Visit museums and war memorials abroad for a look at history

Exhibits are seen on display at the Nagasaki Atomic Bomb Museum in Nagasaki in August. This year marks the 75th year of the bombing of Nagasaki and Hiroshima. — PHILIP FONG/AFP

Sometimes, a trip to a foreign country is not complete without a visit to a museum or historical site, to learn more about the destination’s past. Here are five interesting museums and memorials in Asia.

Hoa Lo Prison or Hanoi Hilton in Hanoi, Vietnam

The Hoa Lo Prison was built by French colonists in the late 1880s, when Vietnam was part of the French Indochina region. It was first used to imprison Vietnamese freedom fighters, and then later, during the Vietnam War (1955-1975) it was used by North Vietnam to keep American soldiers.

It was during this time that the prison became known among the prisoners-of-war as the “Hanoi Hilton”.

The Hanoi Hilton was demolished in the mid-1990s but part of the building was turned into a museum. There, you can find exhibits that depict the torture inflicted upon the Vietnamese prisoners by the French, including shackles and a guillotine.

Displays that relate to the Vietnam War, however, seemed highly dramatised and untrue. There’s an interrogation room that’s made to look... “comfortable” and clean, as if to say that the prison was a very safe place for the Americans “guests” back then.

Fun fact: The Hilton Hanoi Opera hotel is just a few minutes’ walk away from the former prison.

Tuol Sleng Genocide Museum in Phnom Penh, Cambodia

Formerly the Khmer Rouge regime’s execution and torture centre in the 1970s, the Tuol Sleng Genocide Museum is one of the most vivid war museums in Asia.

The Khmer Rouge killed an estimated two million people back then, and this museum has exhibits and displays of just how some of the killings took place in the prison between 1975 and 1979.

About 17,000 prisoners had gone through Tuol Seng and only a few survived the ordeal. There are displays of photos – and skulls – of the victims, waterboarding beds (used as an instrument of torture) and tiny holding rooms. There are even paintings depicting the tortures that took place, created by a former prisoner.

Incidentally, the chief torturer and prison head of Tuol Sleng, Kaing Guek Eav or Duch, died on Sept 2 at age 77, while serving a life sentence for crimes against humanity. This leaves only one surviving leader of the Khmer Rouge in Cambodia.

Nagasaki Atomic Bomb Museum in Nagasaki, Japan

Many know the history of the bombing of Nagasaki by the United States. This museum is a memorial to that horrific incident, which took place on Aug 9,1945 at exactly 11.02am.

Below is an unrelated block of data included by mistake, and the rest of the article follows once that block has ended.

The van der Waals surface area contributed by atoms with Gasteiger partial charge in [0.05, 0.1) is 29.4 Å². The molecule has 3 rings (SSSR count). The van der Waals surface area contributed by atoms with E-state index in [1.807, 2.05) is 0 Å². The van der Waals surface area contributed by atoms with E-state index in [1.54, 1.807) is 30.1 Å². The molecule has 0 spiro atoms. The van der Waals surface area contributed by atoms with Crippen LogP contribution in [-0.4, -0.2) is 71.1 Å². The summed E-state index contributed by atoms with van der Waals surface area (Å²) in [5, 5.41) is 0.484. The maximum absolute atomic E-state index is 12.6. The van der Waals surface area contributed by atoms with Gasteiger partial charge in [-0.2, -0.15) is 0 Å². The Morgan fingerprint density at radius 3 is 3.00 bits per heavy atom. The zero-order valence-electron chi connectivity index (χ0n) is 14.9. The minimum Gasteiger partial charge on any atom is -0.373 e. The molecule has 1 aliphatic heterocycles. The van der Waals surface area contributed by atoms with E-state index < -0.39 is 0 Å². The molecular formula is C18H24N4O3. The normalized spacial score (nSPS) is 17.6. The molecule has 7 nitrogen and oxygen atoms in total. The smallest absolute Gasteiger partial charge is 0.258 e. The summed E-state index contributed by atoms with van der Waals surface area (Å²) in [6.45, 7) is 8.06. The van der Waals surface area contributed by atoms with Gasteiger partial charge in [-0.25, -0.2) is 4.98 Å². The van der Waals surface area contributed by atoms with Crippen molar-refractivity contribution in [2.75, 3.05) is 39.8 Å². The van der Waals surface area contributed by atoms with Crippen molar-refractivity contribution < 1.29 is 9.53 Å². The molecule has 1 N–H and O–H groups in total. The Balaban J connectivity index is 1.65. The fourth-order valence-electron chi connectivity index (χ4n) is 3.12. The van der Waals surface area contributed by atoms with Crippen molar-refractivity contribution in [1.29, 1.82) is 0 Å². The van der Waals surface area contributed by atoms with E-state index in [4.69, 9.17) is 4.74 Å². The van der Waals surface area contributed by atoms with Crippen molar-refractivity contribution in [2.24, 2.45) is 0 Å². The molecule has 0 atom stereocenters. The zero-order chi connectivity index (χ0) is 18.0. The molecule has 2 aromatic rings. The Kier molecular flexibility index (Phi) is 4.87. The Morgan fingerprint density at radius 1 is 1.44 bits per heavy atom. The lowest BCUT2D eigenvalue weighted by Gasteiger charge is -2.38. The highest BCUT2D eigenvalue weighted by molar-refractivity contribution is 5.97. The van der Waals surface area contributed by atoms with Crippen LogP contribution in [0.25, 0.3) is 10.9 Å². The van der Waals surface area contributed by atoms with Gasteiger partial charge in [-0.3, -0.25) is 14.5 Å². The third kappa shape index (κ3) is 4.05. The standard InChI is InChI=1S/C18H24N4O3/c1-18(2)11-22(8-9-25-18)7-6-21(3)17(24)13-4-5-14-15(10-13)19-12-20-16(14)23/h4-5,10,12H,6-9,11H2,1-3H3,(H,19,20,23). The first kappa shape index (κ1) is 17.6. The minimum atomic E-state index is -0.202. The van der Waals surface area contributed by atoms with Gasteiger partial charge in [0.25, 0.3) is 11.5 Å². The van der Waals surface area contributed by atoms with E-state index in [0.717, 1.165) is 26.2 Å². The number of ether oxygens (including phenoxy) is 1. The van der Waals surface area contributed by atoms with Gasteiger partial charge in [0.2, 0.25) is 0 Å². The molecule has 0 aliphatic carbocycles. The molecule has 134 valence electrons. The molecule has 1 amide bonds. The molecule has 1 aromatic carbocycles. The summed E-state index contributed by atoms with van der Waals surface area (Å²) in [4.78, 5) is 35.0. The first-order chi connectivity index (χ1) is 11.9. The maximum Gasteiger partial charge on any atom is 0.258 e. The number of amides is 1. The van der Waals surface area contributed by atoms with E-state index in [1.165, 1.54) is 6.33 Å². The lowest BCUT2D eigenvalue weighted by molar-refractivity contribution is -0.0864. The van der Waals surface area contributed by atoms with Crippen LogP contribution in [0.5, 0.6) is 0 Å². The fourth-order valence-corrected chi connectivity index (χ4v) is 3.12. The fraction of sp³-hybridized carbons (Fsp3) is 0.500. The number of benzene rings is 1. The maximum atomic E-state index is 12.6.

The museum was completed in April 1996 and features the history of the bombing as a story, focusing on the events that lead to the attack, as well as a general look at World War II itself. There are displays of photographs, documents, letters and other notes that relate to the bombing, including the reconstruction of the city of Nagasaki.

There’s also a feature on global nuclear weapons development.

The “twin” memorial is the Hiroshima Peace Memorial Museum in Hiroshima, where the first atomic bombing took place on Aug 6,1946.

JEATH War Museum in Kanchanaburi, Thailand

This museum is a memorial to the prisoners-of-war who helped build the Death Railway in Thailand for the Japanese, from 1942 to 1943. JEATH stands for Japanese, English, Australian, American, Thai and Holland, the main nationalities of the PoWs who worked on the railway.

The war museum was founded in 1977 by the chief abbot of a Buddhist temple, and is located within the Chai Chumphon Chana Songkhram temple. It is divided into two sections: One section shows the construction of the Death Railway and the PoWs’ dreadful living conditions, while the other has displays of paintings, drawings and photos of and by former prisoners, all kept in a rustic bamboo hut. You can also find tools and weapons here.

Seodaemun Prison History Hall in Seoul, South Korea

The Seodaemun Prison was built by the Japanese to keep Korean independence movement activists and freedom fighters. It was first called Gyaemseong Prison when it opened in 1908, but when it became too crowded it was expanded and renamed Seodaemun in 1912.

The museum showcases the living conditions of the prisoners back in the day, and features torture rooms and paraphernalia, wooden boxes and tiny jail cells to keep prisoners in solitary confinement, and more. Some rooms even have dummies of prisoners and prison guards sitting in dark corners, just in case you aren’t creeped out enough during your visit.

In 1992, the prison was turned into the Seodaemun Independence Park in remembrance of the Koreans who were imprisoned for fighting for independence. In 1998, this park underwent yet another transformation into the current Prison History Hall, as a way to educate locals and visitors on Korean history.

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